Turning Point




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Sample Poems by Amy Benson Brown


More precious than sacred writ
I hold her before all at St. Philips
and promise to raise this babe
in the ways she should go.

I take you, smallest one,
from the arms of a woman swallowed
by God and the command
to be fruitful and multiply.

Each fall, our father’s seed
is sown and each spring stalk
passed to the wet-nurse or tucked
gently back into the earth. But not
this one. You are my angel.
And I, your own.

Low-Country Witness

i Terror

My head whips around
as the wheels slow.
Stopped at a crossroad, I try
not to see the ragged flag

of flesh hung on a tall pole–
a bloody head impaled,
his eyes promising hell
to any slave who would travel.

ii Mark

Not a finger could be laid
between the roads of blood
traveling her back. She had
been beautiful, a mulatto,

just eighteen when the chasm opened
where her teeth had been,
pulled to mark her
should she escape again.

iii Possession

For years he escaped often,
each time gaining possession

of himself only to be dragged back
to the tree blooming with blood and pulp.

For years he starved in jail
after surviving in the woods
on roots and a few berries.
In the end, even his color left him.

His skin yellowed and his hair ran
scant and reddish like the filth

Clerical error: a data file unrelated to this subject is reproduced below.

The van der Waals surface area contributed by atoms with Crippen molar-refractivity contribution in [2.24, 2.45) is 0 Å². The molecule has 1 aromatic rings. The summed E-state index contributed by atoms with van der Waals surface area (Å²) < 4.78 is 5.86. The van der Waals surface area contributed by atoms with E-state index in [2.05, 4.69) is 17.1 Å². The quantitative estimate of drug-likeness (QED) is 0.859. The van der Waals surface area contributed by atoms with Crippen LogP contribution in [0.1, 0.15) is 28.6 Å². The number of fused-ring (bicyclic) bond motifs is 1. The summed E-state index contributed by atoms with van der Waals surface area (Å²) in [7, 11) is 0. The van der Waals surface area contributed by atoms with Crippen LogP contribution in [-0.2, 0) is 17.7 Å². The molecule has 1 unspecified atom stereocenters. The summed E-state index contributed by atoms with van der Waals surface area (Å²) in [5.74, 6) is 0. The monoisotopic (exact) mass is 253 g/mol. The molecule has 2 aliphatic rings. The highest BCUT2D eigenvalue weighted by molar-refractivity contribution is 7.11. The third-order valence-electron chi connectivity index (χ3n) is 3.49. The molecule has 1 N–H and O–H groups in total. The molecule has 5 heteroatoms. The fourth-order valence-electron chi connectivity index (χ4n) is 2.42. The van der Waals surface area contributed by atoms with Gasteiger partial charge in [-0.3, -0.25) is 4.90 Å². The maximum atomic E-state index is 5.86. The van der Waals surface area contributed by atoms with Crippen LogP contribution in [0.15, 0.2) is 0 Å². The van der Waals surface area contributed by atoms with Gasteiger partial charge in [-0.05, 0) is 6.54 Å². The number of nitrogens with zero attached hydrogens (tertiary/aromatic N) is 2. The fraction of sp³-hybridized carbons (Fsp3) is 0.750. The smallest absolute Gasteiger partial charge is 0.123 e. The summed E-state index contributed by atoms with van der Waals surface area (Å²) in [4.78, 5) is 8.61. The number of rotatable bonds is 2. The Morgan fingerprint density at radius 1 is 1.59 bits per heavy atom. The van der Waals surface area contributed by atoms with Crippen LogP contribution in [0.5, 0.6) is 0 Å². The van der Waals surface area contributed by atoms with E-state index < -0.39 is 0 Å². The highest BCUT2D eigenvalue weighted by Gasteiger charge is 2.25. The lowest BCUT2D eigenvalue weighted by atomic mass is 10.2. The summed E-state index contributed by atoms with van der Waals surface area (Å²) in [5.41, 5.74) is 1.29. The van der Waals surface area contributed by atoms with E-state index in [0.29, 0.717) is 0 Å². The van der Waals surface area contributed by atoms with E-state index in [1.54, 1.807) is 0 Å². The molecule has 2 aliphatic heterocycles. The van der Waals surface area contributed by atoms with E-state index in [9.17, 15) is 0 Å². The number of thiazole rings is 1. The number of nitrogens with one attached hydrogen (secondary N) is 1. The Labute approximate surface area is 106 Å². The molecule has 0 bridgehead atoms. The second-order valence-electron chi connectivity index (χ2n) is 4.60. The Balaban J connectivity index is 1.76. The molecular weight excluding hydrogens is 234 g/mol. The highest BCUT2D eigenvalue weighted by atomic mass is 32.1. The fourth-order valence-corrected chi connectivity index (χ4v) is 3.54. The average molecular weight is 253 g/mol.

never cleaned from his cell.
They said the smell was unbearable.

iv Flesh

The dogs picked up her scent
right quick and trackers found her
the night of the great storm, hiding
in an abandoned cabin.

They took turns tying her down
to free their barbaric flesh.
I heard her mother walked ten
miles to cradle what was left.

Prelude, 1819

Alone, Sarah rests in a Quaker boarding house in Philadelphia before sailing home.  Aboard ship is a middle-aged businessman named Israel Morris who comforts the grief-stricken young woman with conversation. At parting he presses into her hand the journals of American Quaker, John Woolman. Back in Charleston, Sarah struggles to find a way to re-enter her world. A visit to the Morris family in Philadelphia in 1821 stretches out for years. In 1829, her sister Angelina joins what has become Sarah’s exile in the North and her spiritual quest. . . .


The soft sea
cannot cradle
me. This boat
cannot rock
me, fatherless,

I buried him in sand
and dragged my sodden
limbs aboard this ship
laden with strangers.

The day is fine
bright and cool
as I watch our wake
plough the bruised sea.

The Atlantic tosses slick
frothy clouds out
of herself and drinks
them again so quick,

I almost miss
the song that mingles
with the waves’
pitch and hiss. Love—
it chants—is longer
and strong as
our little deaths.


Speak Israel, before night falls, of your sons
and daughters, eight able vessels set

to sail beyond your ken.
Tell me again the prophecy,

the promise of a generation come
to right this wrecked Eden.

Tell me more of the opening way, the breath
of God in the breast of men.

Speak Israel, before night falls. of forgiveness
and how it walks so close by sin.